Balkan nephropathy (a.k.a. Balkan endemic nephropathy) refers to a degenerative interstitial nephropathy endemic to the Balkan states, which is associated with a very high rate of transitional cell carcinomas of the renal pelvis and upper ureter.
The condition is largely restricted to the villages along the Danube river and its tributaries in Bosnia–Herzegovina, Bulgaria, Croatia, Romania and Serbia. It typically occurs in 2-5% of individuals after 15 years of living in the area and is believed to be due to ingestion of aristolochic acid, found in seeds of the Aristolochia clematitis plant 2.
The same condition was previously termed Chinese herbs nephropathy, when aristolochic acid-containing extracts were inadvertently added to slimming tablets in Brussels in 1990 2,3.
There are presumably genetic reasons to explain why only a minority of patients living in endemic areas and consuming toxic levels of aristolochic acid develop the nephropathy and associated upper urinary tract transitional cell carcinomas.
Transitional cell carcinomas in these patients are typically multiple and low grade, located within the renal pelvis or upper ureter 1. Findings are similar to sporadic transitional cell carcinomas (thus please refer to TCC of the renal pelvis, and TCC of the ureter for further discussion).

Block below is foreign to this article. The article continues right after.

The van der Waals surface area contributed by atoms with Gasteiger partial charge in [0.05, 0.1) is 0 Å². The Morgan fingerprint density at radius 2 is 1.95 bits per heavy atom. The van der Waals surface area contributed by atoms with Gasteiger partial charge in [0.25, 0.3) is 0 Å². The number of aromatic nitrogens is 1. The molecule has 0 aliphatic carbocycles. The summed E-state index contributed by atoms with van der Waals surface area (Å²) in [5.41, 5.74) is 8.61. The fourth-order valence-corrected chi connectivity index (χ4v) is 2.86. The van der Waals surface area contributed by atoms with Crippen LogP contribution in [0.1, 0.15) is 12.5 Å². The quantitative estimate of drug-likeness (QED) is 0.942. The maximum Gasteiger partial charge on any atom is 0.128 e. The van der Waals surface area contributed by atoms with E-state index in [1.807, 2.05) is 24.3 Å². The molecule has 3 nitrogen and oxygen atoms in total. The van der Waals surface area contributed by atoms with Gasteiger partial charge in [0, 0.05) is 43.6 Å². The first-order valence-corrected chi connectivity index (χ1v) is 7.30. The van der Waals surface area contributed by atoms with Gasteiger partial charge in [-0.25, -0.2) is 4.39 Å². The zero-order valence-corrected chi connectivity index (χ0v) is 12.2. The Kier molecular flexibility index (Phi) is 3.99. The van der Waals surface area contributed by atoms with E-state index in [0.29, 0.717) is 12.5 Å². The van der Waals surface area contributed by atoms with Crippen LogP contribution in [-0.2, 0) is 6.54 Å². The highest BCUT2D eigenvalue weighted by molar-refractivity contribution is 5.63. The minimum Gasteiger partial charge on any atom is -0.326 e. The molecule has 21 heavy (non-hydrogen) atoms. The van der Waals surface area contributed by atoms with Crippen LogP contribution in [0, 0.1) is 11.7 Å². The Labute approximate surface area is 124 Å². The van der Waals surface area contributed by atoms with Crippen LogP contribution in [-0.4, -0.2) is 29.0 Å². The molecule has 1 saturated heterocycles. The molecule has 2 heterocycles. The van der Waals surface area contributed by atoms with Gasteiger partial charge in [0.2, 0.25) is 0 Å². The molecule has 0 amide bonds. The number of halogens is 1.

Treatment and prognosis
As these tumors are bilateral, multiple and of low grade, conservative management is the mainstay of treatment 1.
- 1. Vikram R, Sandler CM, Ng CS. Imaging and staging of transitional cell carcinoma: part 2, upper urinary tract. AJR Am J Roentgenol. 2009;192 (6): 1488-93. doi:10.2214/AJR.09.2577 [pubmed citation]
- 2. de Jonge H, Vanrenterghem Y. Aristolochic acid: the common culprit of Chinese herbs nephropathy and Balkan endemic nephropathy. Nephrol. Dial. Transplant. 2008;23 (1): 39-41. doi:10.1093/ndt/gfm667 [pubmed citation]
- 3. Vanherweghem JL, Depierreux M, Tielemans C et-al. Rapidly progressive interstitial renal fibrosis in young women: association with slimming regimen including Chinese herbs. Lancet. 1993;341 (8842): 387-91. [pubmed citation]